“I also want to add that I greatly appreciate your efforts to confront these issues and resolve them. But my hands are tied due to the laws and rules the legislature and Senate have adopted. Had we been aware of the campaign use of your post office box, we would have instructed our staff in accounting to cease all reimbursement for the rental and the mileage, until such time as the legislative and campaign.”

In an email from Roach sent Saturday to Buchholz, shortly after the release of the Goodman-Buchholz emails,  she wrote:

“Please have Marne fill in the blank check that is remaining to reflect the amount due. I transferred money to my account on Thursday waiting to see what the final amount would be.”

Roach requested the Senate now send her mail to her home address on Green Valley Road.

This story will be updated tomorrow.

 

RCW 42.17A.550: Use of public funds for political purposes.

Public funds, whether derived through taxes, fees, penalties, or any other sources, shall not be used to finance political campaigns for state or school district office. A county, city, town, or district that establishes a program to publicly finance local political campaigns may only use funds derived from local sources to fund the program. A local government must submit any proposal for public financing of local political campaigns to voters for their adoption and approval or rejection.

 

More in News

Citizen group urges council to start pool planning

With the Sumner High School pool closing at the end of the 2018-2019 swim season, residents are asking the City of Bonney Lake to build a city pool to house the Panther and Spartan swim teams. A presentation on why the council should start planning a pool as quickly as possible is being held Tuesday, Jan. 23.

Teacher, student reconnect at living center after 66 years

A person can change in 66 years. At the very least, they’re going to look pretty different. So when Robert Terrell, 96, and Margaret (Peggy) Burley, 75, ran into each other at Bonney Lake’s Cedar Ridge assisted living facility last August, neither of them realized they had met before — at an elementary school, where he was a fourth-grade teacher, and she was a part of his first ever class.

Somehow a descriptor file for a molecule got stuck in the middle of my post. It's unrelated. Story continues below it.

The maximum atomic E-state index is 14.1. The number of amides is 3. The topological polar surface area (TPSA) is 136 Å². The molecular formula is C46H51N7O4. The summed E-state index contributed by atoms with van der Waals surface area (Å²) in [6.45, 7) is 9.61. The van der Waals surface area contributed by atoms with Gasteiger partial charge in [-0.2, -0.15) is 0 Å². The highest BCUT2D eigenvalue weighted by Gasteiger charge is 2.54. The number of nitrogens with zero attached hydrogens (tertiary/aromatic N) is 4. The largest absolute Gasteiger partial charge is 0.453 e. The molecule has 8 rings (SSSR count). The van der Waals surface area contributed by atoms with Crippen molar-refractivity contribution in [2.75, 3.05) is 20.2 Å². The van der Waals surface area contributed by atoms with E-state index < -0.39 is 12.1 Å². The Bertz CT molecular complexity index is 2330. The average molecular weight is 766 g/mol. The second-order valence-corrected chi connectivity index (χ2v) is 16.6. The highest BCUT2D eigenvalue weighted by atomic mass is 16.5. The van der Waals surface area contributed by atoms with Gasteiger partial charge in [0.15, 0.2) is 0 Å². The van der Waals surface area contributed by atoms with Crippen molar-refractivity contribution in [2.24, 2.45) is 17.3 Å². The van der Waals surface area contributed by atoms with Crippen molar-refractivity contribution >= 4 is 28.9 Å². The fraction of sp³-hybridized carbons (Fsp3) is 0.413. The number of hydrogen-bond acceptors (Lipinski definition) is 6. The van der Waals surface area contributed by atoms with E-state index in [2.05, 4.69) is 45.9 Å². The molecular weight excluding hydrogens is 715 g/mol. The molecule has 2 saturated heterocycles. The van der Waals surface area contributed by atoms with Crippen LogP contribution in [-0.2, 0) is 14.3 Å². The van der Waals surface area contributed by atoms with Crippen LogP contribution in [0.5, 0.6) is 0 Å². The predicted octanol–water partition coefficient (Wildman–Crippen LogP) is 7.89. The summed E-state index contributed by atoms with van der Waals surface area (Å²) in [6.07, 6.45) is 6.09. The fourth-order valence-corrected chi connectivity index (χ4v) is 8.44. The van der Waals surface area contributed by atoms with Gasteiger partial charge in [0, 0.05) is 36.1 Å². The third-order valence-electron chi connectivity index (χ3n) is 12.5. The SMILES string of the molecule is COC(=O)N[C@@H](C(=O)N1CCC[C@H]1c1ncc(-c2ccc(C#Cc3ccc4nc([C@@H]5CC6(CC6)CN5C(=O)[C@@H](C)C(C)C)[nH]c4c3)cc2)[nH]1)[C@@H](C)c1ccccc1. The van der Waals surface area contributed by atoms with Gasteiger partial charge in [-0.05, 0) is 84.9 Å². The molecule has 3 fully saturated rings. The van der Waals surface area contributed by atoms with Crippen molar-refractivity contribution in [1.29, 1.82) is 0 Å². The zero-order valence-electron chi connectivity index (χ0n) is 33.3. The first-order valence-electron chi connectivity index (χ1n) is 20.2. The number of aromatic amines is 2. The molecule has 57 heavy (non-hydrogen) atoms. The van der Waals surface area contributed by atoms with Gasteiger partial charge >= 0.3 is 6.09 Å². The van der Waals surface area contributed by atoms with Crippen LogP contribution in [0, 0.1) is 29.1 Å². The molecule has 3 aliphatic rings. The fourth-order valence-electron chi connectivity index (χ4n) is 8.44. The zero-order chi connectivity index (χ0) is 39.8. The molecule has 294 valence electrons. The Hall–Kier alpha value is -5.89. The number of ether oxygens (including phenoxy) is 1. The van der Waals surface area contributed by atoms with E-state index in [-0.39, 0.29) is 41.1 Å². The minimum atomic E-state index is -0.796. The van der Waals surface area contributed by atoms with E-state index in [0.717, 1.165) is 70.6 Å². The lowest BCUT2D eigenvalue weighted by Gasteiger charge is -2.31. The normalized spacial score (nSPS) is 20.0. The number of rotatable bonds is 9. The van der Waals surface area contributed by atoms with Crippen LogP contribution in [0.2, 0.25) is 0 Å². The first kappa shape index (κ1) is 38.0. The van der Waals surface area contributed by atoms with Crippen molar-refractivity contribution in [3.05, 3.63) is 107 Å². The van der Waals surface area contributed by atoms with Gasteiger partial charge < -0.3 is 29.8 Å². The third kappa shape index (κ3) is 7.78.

Library’s art and writing contest returns to Pierce County | Pierce County Library System

Pierce County teens are encouraged to express themselves through writing, painting, drawing and more for the annual Our Own Expressions competition, hosted by the Pierce County Library System.

Sumner School District seeks name ideas for new elementary school

Want to name your new local school? Just fill out a short form by Jan. 26

Black Diamond hits the reset button

The new Black Diamond City Council wasted no time on settling in and testing the political waters. On their first meeting of the year, new Councilwomen Melissa Oglesbee and Erin Stout and returning Councilwomen Tamie Deady and Janie Edelman marched through a long list of agenda items, many of which reversed council policies and goals set over the last two years.

Judge reproaches Black Diamond mayor, former city council majority

In a summary judgement hearing, King County Superior Court Judge Janet Helson said she was troubled by both the actions of Black Diamond Mayor Carol Benson and former City Council majority Pat Pepper, Brian Weber, and Erika Morgan over the last two years concerning potential Open Public Meetings Act violations.

Man shot in Burnett; suspect turns himself in

According to the Pierce County Sheriff’s Department, the victim was driven to the Burnett Store in order to report he was shot by his brother. The suspect turned himself in approximately three hours later.

Garbage, water, sewer rates increase in Enumclaw

Having made the leap into a new year, Enumclaw property owners are now seeing increases to nearly all their utility rates. Here’s a look at the 2018 increases for city services, along with the financial impact on customers.

WA infant mortality rate below U.S. rate, disparities still remain | Department of Health

Washington ranks eighth in the nation for the lowest infant deaths, yet African-American and American Indian families still experience disproportionate rates of infant mortality.

Most Read